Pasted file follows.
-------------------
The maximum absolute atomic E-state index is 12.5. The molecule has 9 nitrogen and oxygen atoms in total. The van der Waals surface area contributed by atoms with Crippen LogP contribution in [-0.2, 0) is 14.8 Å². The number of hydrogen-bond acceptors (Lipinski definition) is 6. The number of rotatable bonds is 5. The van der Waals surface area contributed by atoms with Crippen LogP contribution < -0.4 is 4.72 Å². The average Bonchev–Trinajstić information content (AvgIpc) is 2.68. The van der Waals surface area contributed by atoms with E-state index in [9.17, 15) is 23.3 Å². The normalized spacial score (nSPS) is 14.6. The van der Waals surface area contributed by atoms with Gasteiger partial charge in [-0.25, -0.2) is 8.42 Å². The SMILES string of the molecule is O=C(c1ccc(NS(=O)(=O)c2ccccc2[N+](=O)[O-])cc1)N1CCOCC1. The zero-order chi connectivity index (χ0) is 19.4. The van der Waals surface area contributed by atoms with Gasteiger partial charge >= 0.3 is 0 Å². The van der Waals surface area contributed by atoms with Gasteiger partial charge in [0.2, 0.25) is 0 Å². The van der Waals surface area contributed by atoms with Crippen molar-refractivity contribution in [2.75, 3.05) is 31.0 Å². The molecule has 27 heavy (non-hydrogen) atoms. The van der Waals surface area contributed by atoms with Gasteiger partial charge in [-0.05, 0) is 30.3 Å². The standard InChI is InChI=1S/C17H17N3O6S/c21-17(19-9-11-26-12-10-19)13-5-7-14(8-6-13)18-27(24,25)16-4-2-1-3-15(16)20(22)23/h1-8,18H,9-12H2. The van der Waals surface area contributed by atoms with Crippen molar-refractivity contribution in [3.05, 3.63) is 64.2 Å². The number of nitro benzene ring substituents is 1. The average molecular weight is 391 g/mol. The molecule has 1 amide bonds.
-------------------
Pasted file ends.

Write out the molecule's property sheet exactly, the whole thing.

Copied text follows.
The maximum absolute atomic E-state index is 12.5. The molecule has 9 nitrogen and oxygen atoms in total. The van der Waals surface area contributed by atoms with Crippen LogP contribution in [-0.2, 0) is 14.8 Å². The number of hydrogen-bond acceptors (Lipinski definition) is 6. The number of rotatable bonds is 5. The van der Waals surface area contributed by atoms with Crippen LogP contribution < -0.4 is 4.72 Å². The average Bonchev–Trinajstić information content (AvgIpc) is 2.68. The van der Waals surface area contributed by atoms with E-state index in [9.17, 15) is 23.3 Å². The normalized spacial score (nSPS) is 14.6. The van der Waals surface area contributed by atoms with Gasteiger partial charge in [-0.25, -0.2) is 8.42 Å². The SMILES string of the molecule is O=C(c1ccc(NS(=O)(=O)c2ccccc2[N+](=O)[O-])cc1)N1CCOCC1. The zero-order chi connectivity index (χ0) is 19.4. The van der Waals surface area contributed by atoms with Gasteiger partial charge >= 0.3 is 0 Å². The van der Waals surface area contributed by atoms with Gasteiger partial charge in [0.2, 0.25) is 0 Å². The van der Waals surface area contributed by atoms with Crippen molar-refractivity contribution in [2.75, 3.05) is 31.0 Å². The molecule has 27 heavy (non-hydrogen) atoms. The van der Waals surface area contributed by atoms with Gasteiger partial charge in [-0.05, 0) is 30.3 Å². The standard InChI is InChI=1S/C17H17N3O6S/c21-17(19-9-11-26-12-10-19)13-5-7-14(8-6-13)18-27(24,25)16-4-2-1-3-15(16)20(22)23/h1-8,18H,9-12H2. The van der Waals surface area contributed by atoms with Crippen molar-refractivity contribution in [3.05, 3.63) is 64.2 Å². The number of nitro benzene ring substituents is 1. The average molecular weight is 391 g/mol. The molecule has 1 amide bonds.